Sasso di Colfiere – Colfiere crag
Of Cortina’s many splendid rock faces, Colfiere crag merits special attention less because of its intense “finger pulling” climbs but more because it was one of the first low altitude faces to be developed and has been used by local climbers since the 1950s. The first to make use of this small rock face were the very young Franz and Armando Dallago, together with other daring Scoiattoli and Mountain Guides of the period.
The “old guys” equipped Colfiere crag with expansion bolts used to climb up its face with the help of aiders. At the time, however, they were certainly already training on the challenging traverse at the base of the face, almost twenty metres long and not requiring a rope, enabling climbers to train alone, without a partner.
The traverse is by no means easy and if you’re thinking of trying it I would recommend not getting too far off the ground, as it has taken a few ankles to the orthopaedic surgeon over the years.
As a boy I wore out my fingers at Colfiere crag, sometimes together with some school friends as I bunked off school.
At the end of the 1970s the face began to be climbed without aiders, perhaps sliding a finger into the bolts at the most difficult sections.
It was at the beginning of the 1980s that the crag was properly bolted for the first time and that was when the aid was finally eliminated, with the bolts being used only for protection.
The “Sasso”, as the locals generally call it, is still very popular with Cortina’s climbers today as it is so easy to get to from the town.
You can even go after work and it’s a pleasure to spend a few hours there on a long summer evening in good company, in the serenity of the woods at the bottom of Col Drusciè.
Peace and quiet is guaranteed as is the total cleanliness of the site. So make sure you don’t leave any litter so that this attractive gem doesn’t get spoilt!
At the base of Sasso di Colfiere there is a comfortable flat, gravely area; while the top is easy to get to on foot, too, from the left (south) so that top ropes can be set up, which is sometimes convenient.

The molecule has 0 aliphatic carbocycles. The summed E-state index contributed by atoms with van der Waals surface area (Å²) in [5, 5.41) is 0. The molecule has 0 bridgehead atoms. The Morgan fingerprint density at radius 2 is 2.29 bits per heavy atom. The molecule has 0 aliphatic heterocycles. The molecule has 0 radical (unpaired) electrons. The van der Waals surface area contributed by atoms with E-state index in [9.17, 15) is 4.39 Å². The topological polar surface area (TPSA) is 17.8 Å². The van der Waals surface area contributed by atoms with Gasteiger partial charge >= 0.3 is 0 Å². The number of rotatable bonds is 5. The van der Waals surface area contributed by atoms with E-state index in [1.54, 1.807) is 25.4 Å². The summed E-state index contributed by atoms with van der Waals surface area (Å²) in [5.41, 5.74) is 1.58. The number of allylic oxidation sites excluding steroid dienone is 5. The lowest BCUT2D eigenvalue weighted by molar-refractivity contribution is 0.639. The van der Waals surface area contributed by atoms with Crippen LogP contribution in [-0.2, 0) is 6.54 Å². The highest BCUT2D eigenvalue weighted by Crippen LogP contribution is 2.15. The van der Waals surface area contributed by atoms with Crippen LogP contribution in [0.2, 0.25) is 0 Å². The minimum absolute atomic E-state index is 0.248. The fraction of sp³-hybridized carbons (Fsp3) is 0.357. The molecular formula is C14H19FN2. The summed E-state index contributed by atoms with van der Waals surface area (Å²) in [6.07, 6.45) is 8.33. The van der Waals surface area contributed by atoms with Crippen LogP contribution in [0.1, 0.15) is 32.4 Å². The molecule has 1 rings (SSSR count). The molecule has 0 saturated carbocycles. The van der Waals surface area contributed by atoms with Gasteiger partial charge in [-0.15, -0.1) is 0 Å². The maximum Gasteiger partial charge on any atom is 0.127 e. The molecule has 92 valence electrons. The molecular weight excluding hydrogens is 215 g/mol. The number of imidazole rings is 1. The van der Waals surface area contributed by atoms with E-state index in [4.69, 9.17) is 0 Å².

Sasso di Colfiere technical details
From Cortina follow signs for Passo Falzarego initially and, at the village of Gilardon, turn right following signs for Piè Tofana (ski lift and slopes) and Lago Ghedina. A few kilometres further on, near a group of houses and a crossroads, turn right towards Lago Ghedina and park just a few hundred metres after the crossroads at a small clearing on your right.
Head uphill on foot up a gravel track, on the other side of the road, which takes you to the Sasso in 5 minutes. The rock face is not visible from the path because it is hidden in the woods.
The rock is fairly smooth and compact main Dolomite. Sasso di Colfiere is one of the many boulders which rolled down to the valley bottom 8,000 years ago, on the occasion of the Tofana landslide.
My nieces at Colfiere crag
The main (east) face of Colfiere crag is quite steep. The climbing is on crimps and a few sharp pockets. The eleven pitches here are brief but intense and a challenge for the fingers. It has seen generations of climbers and the holds are thus quite well worn.
Round the back is an almost vertical slab which is very technical. On this side of the Sasso there are only four pitches but they aren’t much used, as the rock is frequently damp here.
The crag is 1,480 metres in altitude and the best period to climb it is April to November.
You can’t climb if it’s raining, but it dries off quickly.
Difficulty, pegging and pitch length
The difficulty ranges from 6a to 7a, with 6b being the most common, and there is a single 7b on the back of Colfiere crag. The grades are ‘old school’ ones and so even the 6a is quite tough. If you don’t know where to start, the pitch on the far right (facing the rock) is the easiest.
It certainly isn’t a place for beginners but it’s good training for the fingers.
The old bolts have been replaced recently with resined bolts and the lower-offs points are suitably equipped.
Pitch length ranges from 8 to 12 metres.